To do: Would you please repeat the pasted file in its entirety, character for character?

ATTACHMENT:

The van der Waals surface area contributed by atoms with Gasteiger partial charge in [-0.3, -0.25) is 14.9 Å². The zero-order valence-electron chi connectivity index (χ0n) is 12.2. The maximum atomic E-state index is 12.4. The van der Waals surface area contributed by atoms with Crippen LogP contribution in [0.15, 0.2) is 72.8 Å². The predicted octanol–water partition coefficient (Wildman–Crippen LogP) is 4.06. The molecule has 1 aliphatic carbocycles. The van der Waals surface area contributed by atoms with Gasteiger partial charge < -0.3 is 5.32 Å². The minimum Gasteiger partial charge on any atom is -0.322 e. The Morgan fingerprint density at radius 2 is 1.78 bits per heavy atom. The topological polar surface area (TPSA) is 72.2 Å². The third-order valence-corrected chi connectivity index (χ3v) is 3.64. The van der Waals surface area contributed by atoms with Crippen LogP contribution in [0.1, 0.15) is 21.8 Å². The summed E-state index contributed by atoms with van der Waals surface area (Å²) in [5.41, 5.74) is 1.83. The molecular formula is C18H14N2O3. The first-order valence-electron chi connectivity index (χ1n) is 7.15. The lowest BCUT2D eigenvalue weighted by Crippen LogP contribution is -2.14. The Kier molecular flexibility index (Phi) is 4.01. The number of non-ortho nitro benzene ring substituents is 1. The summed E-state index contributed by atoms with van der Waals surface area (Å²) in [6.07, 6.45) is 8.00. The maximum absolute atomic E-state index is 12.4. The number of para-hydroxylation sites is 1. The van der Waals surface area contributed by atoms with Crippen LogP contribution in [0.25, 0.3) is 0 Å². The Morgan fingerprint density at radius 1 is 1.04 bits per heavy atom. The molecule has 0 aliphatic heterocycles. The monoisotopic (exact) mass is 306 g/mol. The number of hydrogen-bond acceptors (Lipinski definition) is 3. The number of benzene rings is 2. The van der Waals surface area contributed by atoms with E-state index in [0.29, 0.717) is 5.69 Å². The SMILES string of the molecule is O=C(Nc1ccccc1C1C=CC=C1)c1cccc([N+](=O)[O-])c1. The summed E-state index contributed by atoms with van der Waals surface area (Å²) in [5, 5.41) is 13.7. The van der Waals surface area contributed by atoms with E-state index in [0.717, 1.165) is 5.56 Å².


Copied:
The van der Waals surface area contributed by atoms with Gasteiger partial charge in [-0.3, -0.25) is 14.9 Å². The zero-order valence-electron chi connectivity index (χ0n) is 12.2. The maximum atomic E-state index is 12.4. The van der Waals surface area contributed by atoms with Crippen LogP contribution in [0.15, 0.2) is 72.8 Å². The predicted octanol–water partition coefficient (Wildman–Crippen LogP) is 4.06. The molecule has 1 aliphatic carbocycles. The van der Waals surface area contributed by atoms with Gasteiger partial charge < -0.3 is 5.32 Å². The minimum Gasteiger partial charge on any atom is -0.322 e. The Morgan fingerprint density at radius 2 is 1.78 bits per heavy atom. The topological polar surface area (TPSA) is 72.2 Å². The third-order valence-corrected chi connectivity index (χ3v) is 3.64. The van der Waals surface area contributed by atoms with Crippen LogP contribution in [0.1, 0.15) is 21.8 Å². The summed E-state index contributed by atoms with van der Waals surface area (Å²) in [5.41, 5.74) is 1.83. The molecular formula is C18H14N2O3. The first-order valence-electron chi connectivity index (χ1n) is 7.15. The lowest BCUT2D eigenvalue weighted by Crippen LogP contribution is -2.14. The Kier molecular flexibility index (Phi) is 4.01. The number of non-ortho nitro benzene ring substituents is 1. The summed E-state index contributed by atoms with van der Waals surface area (Å²) in [6.07, 6.45) is 8.00. The maximum absolute atomic E-state index is 12.4. The number of para-hydroxylation sites is 1. The van der Waals surface area contributed by atoms with Crippen LogP contribution in [0.25, 0.3) is 0 Å². The Morgan fingerprint density at radius 1 is 1.04 bits per heavy atom. The molecule has 0 aliphatic heterocycles. The monoisotopic (exact) mass is 306 g/mol. The number of hydrogen-bond acceptors (Lipinski definition) is 3. The number of benzene rings is 2. The van der Waals surface area contributed by atoms with E-state index in [0.29, 0.717) is 5.69 Å². The SMILES string of the molecule is O=C(Nc1ccccc1C1C=CC=C1)c1cccc([N+](=O)[O-])c1. The summed E-state index contributed by atoms with van der Waals surface area (Å²) in [5, 5.41) is 13.7. The van der Waals surface area contributed by atoms with E-state index in [0.717, 1.165) is 5.56 Å².